FIG. 4A is a schematic side view of the remote fastening presenter 16, including a housing 42. The housing 42 includes a fastener ingress 44, which connects to the feed tube 28 for receiving fasteners such as the rivet 30. The housing 42 houses a translating module 46 (also illustrated in FIG. 4B) that rotates about a translating module axis 48. The translating module 46 includes a fastener transport axis 50 that is generally axially aligned with the fastener ingress 44 when in a rivet receiving position (FIG. 3A). An actuator 52, such as a stepper motor, includes a shaft 54 that rotates the translating module 46 about the translating module axis 48. A stepper motor is preferred to avoid abrupt acceleration and deceleration and excess wear in the translating module. An electrical connection 56 connects the actuator 52 to a power source 57 and the translating module 46 to a control system 58. The control system 58 commands the actuator 52 to selectively rotate about the translating module axis 48. A receptacle portion 60 opposite the fastener ingress 44 receives the nosepiece of a fastening tool for delivering a fastener to the nosepiece. First and second micro-switches 61 spaced, respectively, from the fastener ingress 44 and receptacle portion 60 signal the control system 58 when the translating module rotates from a fastener receiving position to a fastener delivery position (FIG. 3C) or vice versa. A LED/reset indicator 62 indicates to the human operator 12 when a fastener is ready to be delivered.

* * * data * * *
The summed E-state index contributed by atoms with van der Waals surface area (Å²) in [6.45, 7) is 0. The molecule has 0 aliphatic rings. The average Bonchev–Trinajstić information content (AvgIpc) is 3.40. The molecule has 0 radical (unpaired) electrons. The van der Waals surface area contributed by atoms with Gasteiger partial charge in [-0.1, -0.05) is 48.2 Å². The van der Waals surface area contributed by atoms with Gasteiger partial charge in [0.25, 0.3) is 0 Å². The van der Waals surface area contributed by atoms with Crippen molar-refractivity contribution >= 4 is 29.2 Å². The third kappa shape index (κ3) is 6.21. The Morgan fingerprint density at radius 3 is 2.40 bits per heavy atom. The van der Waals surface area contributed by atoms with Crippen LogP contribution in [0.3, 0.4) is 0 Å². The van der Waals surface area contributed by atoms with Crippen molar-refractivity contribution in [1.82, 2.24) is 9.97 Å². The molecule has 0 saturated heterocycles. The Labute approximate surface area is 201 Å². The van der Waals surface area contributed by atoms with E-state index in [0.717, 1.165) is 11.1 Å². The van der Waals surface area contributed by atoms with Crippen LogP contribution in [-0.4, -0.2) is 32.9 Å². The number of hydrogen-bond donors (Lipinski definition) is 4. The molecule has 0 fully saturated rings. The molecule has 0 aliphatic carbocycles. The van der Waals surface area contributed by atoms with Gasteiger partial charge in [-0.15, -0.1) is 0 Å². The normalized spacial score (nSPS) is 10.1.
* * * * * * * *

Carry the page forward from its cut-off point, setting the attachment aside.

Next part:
The translating module 46 includes a drum 64 and drum cover 66 which may be transparent to allow the human operator 12 to view a nest portion 68 (also illustrated in FIG. 4B). The drum 64 rotates about the translating module axis 48 and is driven by the actuator 52. The nest portion 68 receives a fastener through the fastener ingress 44. A base portion 69 (FIG. 3A) of the nest portion 68 is generally shaped to receive the body portion of a rivet or other fastener to retain the rivet or fastener. The nest portion 68 can be a variety of sizes, illustrated by alternative nest portion 68′, to accommodate a variety of common rivet sizes four through eight and different lengths of rivet mandrels.